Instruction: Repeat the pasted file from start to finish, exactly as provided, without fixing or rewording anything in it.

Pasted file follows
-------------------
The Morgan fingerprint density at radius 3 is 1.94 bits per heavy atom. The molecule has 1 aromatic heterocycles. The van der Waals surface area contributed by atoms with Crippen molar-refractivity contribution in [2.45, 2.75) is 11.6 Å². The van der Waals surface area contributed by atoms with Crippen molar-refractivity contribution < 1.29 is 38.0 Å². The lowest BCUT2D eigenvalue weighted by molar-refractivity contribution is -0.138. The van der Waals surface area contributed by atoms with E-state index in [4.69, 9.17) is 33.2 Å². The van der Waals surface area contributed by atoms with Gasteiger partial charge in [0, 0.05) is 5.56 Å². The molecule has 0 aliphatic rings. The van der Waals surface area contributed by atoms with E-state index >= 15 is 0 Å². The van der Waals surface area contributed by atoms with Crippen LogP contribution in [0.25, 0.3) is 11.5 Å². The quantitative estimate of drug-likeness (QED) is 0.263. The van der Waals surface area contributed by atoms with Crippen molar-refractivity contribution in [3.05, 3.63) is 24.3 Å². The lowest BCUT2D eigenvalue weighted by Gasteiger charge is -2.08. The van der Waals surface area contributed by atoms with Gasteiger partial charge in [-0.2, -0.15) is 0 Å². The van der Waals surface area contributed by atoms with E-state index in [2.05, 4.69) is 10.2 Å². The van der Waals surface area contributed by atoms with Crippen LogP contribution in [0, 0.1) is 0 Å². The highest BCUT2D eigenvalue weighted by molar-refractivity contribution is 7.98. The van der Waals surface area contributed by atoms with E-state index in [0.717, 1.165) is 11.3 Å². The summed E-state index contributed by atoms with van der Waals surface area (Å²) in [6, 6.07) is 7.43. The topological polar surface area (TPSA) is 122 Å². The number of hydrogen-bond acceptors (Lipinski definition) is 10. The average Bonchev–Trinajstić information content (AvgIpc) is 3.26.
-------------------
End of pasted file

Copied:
The Morgan fingerprint density at radius 3 is 1.94 bits per heavy atom. The molecule has 1 aromatic heterocycles. The van der Waals surface area contributed by atoms with Crippen molar-refractivity contribution in [2.45, 2.75) is 11.6 Å². The van der Waals surface area contributed by atoms with Crippen molar-refractivity contribution < 1.29 is 38.0 Å². The lowest BCUT2D eigenvalue weighted by molar-refractivity contribution is -0.138. The van der Waals surface area contributed by atoms with E-state index in [4.69, 9.17) is 33.2 Å². The van der Waals surface area contributed by atoms with Gasteiger partial charge in [0, 0.05) is 5.56 Å². The molecule has 0 aliphatic rings. The van der Waals surface area contributed by atoms with E-state index >= 15 is 0 Å². The van der Waals surface area contributed by atoms with Crippen LogP contribution in [0.25, 0.3) is 11.5 Å². The quantitative estimate of drug-likeness (QED) is 0.263. The van der Waals surface area contributed by atoms with Crippen molar-refractivity contribution in [3.05, 3.63) is 24.3 Å². The lowest BCUT2D eigenvalue weighted by Gasteiger charge is -2.08. The van der Waals surface area contributed by atoms with Gasteiger partial charge in [-0.2, -0.15) is 0 Å². The van der Waals surface area contributed by atoms with E-state index in [2.05, 4.69) is 10.2 Å². The van der Waals surface area contributed by atoms with Crippen LogP contribution in [0, 0.1) is 0 Å². The highest BCUT2D eigenvalue weighted by molar-refractivity contribution is 7.98. The van der Waals surface area contributed by atoms with E-state index in [0.717, 1.165) is 11.3 Å². The summed E-state index contributed by atoms with van der Waals surface area (Å²) in [6, 6.07) is 7.43. The topological polar surface area (TPSA) is 122 Å². The number of hydrogen-bond acceptors (Lipinski definition) is 10. The average Bonchev–Trinajstić information content (AvgIpc) is 3.26.